Amid Garden-Variety Dispute, Diablo Royale’s Liquor License Is On the Rocks

DiabloSarah Darville Diablo Royale’s back garden.

The tequila may have to stop flowing in a few months at Diablo Royale Este. The embattled Mexican restaurant won’t have a liquor license come September unless its owner, Jason Hennings, files a special proceeding against New York State, according to a State Liquor Authority spokesperson.

At a hearing last month, the authority told Mr. Hennings it would renew his liquor license only if he agreed to close down his restaurant’s back garden earlier. Since 2010, neighbors have claimed they’ve lost sleep because customers are allowed to linger on the patio after-hours.

Stipulations in Diablo’s license dictate that the patio be closed at 10 p.m. on weeknights and 11 p.m. on weekends, but Andrew Coamey and Meri Micara, who live adjacent the restaurant, have testified in the past that the curfew hasn’t been honored. At the May hearing, Ms. Micara complained to the S.L.A. that her front door “is always blocked, music fills the building, the backyard noise is unbearable.” Michele Burger, appearing on behalf of Council Member Rosie Mendez, showed support for the residents, and said of Diablo, “[They] just aren’t being good neighbors.”

Presented with timestamped photos allegedly showing customers using the patio after-hours, the restaurant’s owner grew visibly irritated. “It’s not people,” he said. “They’re black chairs.” Even S.L.A. chairman Dennis Rosen said he couldn’t tell what the pictures showed.

diablo 2Sarah Darville Apartments above the garden.

“I’ve been religious about closing the back patio,” said one of Diablo’s managers. “I close the patio door fifteen minutes prior. I have my hostesses and servers ask our guests to move inside.”

The Liquor Authority made an offer to renew Diablo’s liquor license if Mr. Hennings agreed to close the back patio at 9 p.m. during the week and 10 p.m. on weekends for a year, after which, it said, it might consider extending the hours of operation. But Mr. Hennings refused to accept the terms, causing the authority to deny the renewal.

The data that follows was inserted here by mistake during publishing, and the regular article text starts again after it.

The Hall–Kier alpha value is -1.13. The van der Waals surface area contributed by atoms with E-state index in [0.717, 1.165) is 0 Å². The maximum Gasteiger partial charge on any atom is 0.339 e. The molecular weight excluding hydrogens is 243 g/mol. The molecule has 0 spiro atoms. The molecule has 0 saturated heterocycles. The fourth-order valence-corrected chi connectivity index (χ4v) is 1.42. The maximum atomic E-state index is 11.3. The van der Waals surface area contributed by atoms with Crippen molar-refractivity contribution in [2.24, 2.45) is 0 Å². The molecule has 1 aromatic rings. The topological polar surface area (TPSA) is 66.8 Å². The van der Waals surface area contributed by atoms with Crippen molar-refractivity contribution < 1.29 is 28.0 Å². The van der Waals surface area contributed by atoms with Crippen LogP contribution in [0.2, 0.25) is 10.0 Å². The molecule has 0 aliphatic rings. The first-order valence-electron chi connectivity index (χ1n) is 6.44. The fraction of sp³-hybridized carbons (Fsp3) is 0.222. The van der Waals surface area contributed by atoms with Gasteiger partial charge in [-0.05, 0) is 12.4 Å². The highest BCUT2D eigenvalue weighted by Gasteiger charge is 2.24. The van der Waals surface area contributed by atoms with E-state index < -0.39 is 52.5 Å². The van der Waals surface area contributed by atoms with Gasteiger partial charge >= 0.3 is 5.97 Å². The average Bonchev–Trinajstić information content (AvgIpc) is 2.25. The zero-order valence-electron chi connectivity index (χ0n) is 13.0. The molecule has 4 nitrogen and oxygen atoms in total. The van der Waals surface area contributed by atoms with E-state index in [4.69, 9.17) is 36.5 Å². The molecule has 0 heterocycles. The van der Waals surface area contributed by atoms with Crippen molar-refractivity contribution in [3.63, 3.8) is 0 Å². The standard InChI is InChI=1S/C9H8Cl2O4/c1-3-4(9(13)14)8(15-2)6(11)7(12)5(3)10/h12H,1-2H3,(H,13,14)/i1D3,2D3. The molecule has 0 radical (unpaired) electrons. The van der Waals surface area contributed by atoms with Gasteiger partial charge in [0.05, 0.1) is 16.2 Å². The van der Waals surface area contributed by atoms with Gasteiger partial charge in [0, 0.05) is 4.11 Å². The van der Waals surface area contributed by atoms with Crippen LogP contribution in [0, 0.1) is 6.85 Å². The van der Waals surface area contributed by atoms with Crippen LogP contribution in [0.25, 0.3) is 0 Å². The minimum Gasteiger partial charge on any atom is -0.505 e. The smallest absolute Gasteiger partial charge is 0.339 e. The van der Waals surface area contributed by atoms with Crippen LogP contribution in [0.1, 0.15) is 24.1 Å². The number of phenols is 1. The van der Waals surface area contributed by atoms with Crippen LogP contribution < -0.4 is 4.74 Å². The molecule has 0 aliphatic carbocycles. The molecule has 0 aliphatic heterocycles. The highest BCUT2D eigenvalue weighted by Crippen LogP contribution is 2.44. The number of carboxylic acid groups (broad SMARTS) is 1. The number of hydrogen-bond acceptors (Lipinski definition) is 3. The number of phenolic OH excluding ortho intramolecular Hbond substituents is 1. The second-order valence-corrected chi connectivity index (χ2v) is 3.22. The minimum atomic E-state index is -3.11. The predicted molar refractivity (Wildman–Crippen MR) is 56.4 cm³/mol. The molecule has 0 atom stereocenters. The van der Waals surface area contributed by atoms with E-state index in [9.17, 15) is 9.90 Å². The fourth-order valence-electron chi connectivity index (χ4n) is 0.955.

Multiple past violations didn’t help: records show the bar was smacked with a $1,000 fine for using the name Diablo Royale without permission from the Liquor Authority in September 2010, earned another $3,500 fine for improperly obstructed exits and serving alcohol to people under 21 in September 2010, and in May 2011 it earned a combined $6,000 in fines for continuing to use the Diablo Royale name, for serving people under 21, and for operating an unlicensed service bar for staff in the basement.

The restaurant’s liquor license expired last December; since then, it had been operating under a provision that allowed an extension while the authority mulled over the case. Under standard operating procedure, Diablo now has four months from the time of last month’s denial to file a proceeding against the liquor authority. Last week, a representative of the authority said that no such proceeding had been initiated.

For now, the garden space is open for business. But a flyer in the restaurant’s front window hints at the situation, asking those with complaints to e-mail or call the restaurant’s phone number. Mr. Hennings, who has referred to his situation as a “witch hunt” at previous community board meetings and last month told the authority that the testimony of his neighbors was “an egregious misuse of this process,” did not respond to The Local’s requests for comment.